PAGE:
### Show Posts

This section allows you to view all posts made by this member. Note that you can only see posts made in areas you currently have access to.

### Messages - The Hanged Man

Pages: [1]
1
##### Flat Earth Q&A / Re: What makes the sun go around?
« on: September 13, 2008, 12:31:24 PM »
Gravity is a force. If it isn't a force, it isn't gravity.

2
##### Flat Earth Q&A / Re: What makes the sun go around?
« on: September 13, 2008, 10:35:23 AM »
The force of gravity is equal to Gm1m2/R^2 where G is the gravitational constant, m1 is the mass of the one body, m2 is the mass of the second, and R is the distance between the two centers. The force of gravity diminishes in strength proportional to the square of the distance between the two bodies. The Earth is just too small and too far away from our neighbouring planets, mars and venus, to gravitate towards them in any significant way. The moon, however, is close enough.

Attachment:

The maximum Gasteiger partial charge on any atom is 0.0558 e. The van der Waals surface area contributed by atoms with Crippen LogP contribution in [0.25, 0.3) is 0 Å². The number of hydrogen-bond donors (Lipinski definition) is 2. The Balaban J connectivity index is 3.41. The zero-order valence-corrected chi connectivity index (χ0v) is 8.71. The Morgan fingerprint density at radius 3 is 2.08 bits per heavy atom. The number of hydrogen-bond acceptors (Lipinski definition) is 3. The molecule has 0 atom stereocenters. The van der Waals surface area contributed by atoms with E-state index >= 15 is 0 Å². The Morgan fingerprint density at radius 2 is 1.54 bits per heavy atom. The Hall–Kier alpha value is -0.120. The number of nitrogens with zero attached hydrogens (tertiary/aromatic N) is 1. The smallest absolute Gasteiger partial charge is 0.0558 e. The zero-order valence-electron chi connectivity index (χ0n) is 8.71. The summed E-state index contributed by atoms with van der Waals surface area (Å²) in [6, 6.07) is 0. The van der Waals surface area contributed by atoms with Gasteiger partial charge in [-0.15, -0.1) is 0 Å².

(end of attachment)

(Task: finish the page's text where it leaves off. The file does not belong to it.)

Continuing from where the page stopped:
The acceleration of a body when a force acts upon it is equal to F/m where m is the mass of the body and F is the force acting upon it. The Sun and the Earth gravitate towards each other; however, the sun is so massive that the only apparent acceleration is that of the earth.

I understand how gravitation works, and better than you do, apparently, for there is no force involved. He didn't say that the Earth didn't attract the Sun and other planets in a significant way, he simply stated that it did not attract them, which is untrue.

There is no force involved?

3
##### Flat Earth Q&A / Re: What makes the sun go around?
« on: September 13, 2008, 09:52:42 AM »
The force of gravity is equal to Gm1m2/R^2 where G is the gravitational constant, m1 is the mass of the one body, m2 is the mass of the second, and R is the distance between the two centers. The force of gravity diminishes in strength proportional to the square of the distance between the two bodies. The Earth is just too small and too far away from our neighbouring planets, mars and venus, to gravitate towards them in any significant way. The moon, however, is close enough.

The acceleration of a body when a force acts upon it is equal to F/m where m is the mass of the body and F is the force acting upon it. The Sun and the Earth gravitate towards each other; however, the sun is so massive that the only apparent acceleration is that of the earth.

Pages: [1]